Russia has doubled the number of air strikes on Ukraine's military positions and civilian infrastructure compared with the previous week, Ukrainian Brigadier General Oleksiy Hromov said. "The enemy's planes and helicopters avoid flying into the range of our air defenses, and therefore the accuracy of these strikes is low," he told a news conference.

Russia condemned a resolution by Latvia's parliament that designated Russia as a "state sponsor of terrorism."  Foreign ministry spokeswoman Maria Zakharova wrote on Telegram: "Considering that there is no substance, except for animalistic xenophobia, behind this decision, it is necessary to call the ideologues nothing more than neo-Nazis."

The first grain ship to leave Ukraine under a UN-backed deal last week docked in Turkey, marine traffic sites showed, following a report that it has finally found a buyer for its maize. READ MORE BELOW

McDonald's announced plans for a "phased" partial reopening of restaurants in Ukraine, where operations have been shuttered since February due to the conflict. The U.S. burger chain will "reopen some restaurants in Kyiv and western Ukraine, where other businesses have safely reopened," Paul Pomroy, senior vice president for international operated markets, said in a message to employees.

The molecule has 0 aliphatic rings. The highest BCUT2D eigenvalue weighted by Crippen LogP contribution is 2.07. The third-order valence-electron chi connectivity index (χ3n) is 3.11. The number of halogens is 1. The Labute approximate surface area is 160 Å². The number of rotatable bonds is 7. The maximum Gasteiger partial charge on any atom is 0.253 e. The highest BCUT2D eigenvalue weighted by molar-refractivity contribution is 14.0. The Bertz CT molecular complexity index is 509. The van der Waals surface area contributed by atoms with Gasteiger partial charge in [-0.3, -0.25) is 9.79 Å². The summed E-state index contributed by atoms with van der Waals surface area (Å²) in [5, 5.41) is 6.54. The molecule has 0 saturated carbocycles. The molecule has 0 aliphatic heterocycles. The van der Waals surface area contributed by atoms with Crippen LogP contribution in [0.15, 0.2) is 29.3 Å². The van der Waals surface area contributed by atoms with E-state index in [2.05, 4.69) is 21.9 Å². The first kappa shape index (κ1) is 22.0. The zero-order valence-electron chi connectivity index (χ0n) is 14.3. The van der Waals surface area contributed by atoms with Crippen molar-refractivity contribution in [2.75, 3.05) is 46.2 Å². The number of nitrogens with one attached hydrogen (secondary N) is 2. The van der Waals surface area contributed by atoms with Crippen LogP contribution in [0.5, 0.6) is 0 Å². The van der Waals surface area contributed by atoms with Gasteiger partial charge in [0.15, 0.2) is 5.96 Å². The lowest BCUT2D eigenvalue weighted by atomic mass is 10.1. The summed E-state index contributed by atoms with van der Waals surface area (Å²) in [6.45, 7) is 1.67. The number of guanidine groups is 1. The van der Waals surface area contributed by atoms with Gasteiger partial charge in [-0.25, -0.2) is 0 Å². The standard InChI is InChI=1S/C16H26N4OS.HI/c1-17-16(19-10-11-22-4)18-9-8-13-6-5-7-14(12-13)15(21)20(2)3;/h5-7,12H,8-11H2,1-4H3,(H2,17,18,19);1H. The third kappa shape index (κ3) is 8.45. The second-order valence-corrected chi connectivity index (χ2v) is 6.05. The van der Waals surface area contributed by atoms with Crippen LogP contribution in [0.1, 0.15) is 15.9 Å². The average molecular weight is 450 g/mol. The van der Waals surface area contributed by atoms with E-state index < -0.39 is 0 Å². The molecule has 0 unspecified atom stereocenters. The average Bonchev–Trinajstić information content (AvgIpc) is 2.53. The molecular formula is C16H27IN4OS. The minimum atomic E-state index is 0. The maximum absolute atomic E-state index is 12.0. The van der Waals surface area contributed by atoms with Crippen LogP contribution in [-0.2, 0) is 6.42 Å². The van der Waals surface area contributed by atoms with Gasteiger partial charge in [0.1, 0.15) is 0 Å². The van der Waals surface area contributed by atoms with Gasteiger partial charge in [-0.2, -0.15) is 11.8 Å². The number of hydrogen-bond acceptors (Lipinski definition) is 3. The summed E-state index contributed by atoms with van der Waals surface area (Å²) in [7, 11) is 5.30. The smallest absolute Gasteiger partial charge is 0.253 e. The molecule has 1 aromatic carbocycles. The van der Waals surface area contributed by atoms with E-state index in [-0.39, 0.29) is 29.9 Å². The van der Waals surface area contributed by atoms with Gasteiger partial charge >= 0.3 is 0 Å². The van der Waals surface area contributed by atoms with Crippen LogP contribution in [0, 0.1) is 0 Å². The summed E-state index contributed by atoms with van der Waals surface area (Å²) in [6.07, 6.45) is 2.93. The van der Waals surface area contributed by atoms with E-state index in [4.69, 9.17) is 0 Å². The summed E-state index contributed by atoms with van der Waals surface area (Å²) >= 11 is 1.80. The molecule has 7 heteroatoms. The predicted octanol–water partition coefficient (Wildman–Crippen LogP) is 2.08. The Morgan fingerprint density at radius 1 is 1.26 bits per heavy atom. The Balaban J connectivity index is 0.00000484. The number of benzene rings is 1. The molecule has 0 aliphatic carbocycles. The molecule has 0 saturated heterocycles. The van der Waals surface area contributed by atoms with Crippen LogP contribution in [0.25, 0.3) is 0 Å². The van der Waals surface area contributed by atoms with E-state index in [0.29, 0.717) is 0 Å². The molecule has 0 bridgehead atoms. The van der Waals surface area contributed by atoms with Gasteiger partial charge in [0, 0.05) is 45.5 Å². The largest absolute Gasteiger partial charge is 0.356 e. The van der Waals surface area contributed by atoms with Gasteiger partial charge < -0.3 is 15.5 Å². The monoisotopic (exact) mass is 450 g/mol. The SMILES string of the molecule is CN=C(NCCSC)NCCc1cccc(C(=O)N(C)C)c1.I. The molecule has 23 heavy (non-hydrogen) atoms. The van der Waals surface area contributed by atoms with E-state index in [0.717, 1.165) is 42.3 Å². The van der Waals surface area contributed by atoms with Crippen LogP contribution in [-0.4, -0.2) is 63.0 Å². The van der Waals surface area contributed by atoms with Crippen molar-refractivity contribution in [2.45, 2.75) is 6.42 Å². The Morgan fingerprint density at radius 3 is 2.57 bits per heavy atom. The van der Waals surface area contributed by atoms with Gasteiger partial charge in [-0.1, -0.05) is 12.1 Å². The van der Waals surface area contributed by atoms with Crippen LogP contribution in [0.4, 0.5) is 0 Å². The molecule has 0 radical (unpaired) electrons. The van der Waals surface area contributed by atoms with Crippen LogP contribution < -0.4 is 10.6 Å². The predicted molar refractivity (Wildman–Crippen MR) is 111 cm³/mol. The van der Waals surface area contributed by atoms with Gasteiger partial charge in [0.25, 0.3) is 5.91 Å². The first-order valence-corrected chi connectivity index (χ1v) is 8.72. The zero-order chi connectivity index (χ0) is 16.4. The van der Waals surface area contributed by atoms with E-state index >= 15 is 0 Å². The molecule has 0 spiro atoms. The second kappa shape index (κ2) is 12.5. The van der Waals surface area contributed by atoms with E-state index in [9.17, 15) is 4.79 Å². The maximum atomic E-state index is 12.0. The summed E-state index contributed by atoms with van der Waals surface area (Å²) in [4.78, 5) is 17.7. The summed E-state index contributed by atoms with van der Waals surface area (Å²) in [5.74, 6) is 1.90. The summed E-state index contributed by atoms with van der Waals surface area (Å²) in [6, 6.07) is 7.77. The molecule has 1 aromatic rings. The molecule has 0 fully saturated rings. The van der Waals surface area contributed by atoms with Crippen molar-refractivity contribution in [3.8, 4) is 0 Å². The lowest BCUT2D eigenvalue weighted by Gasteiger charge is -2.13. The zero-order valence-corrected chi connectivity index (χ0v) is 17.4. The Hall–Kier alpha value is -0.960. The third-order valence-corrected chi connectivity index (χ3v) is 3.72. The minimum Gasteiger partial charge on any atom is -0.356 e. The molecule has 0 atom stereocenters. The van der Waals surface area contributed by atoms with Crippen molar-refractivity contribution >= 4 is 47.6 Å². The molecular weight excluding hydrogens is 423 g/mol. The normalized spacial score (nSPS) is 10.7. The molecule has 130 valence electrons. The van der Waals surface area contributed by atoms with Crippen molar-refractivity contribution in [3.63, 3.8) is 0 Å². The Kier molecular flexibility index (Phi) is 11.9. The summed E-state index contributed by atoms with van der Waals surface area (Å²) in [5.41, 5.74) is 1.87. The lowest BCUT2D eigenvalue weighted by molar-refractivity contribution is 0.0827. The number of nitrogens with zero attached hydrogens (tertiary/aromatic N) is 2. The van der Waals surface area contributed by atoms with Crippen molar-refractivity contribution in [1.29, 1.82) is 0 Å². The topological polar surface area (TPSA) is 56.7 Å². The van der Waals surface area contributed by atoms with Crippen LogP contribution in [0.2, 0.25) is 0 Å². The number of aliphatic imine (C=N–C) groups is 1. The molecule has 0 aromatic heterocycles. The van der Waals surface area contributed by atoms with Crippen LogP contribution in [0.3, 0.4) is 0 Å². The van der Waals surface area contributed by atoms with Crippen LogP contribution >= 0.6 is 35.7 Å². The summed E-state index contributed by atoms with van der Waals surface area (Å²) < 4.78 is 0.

• ​​German Chancellor Olaf Scholz said he was seeking to shore up interest among European partners for a gas pipeline funneling energy from southern to central Europe, as Germany scrambles to wind down Russian energy.

A Russian court placed former state TV journalist Marina Ovsyannikova, who denounced President Vladimir Putin's attack on Ukraine live on air, under house arrest until October. Investigators had detained Ovsyannikova, 44, and charged her with spreading information about the Russian armed forces deemed false by the government.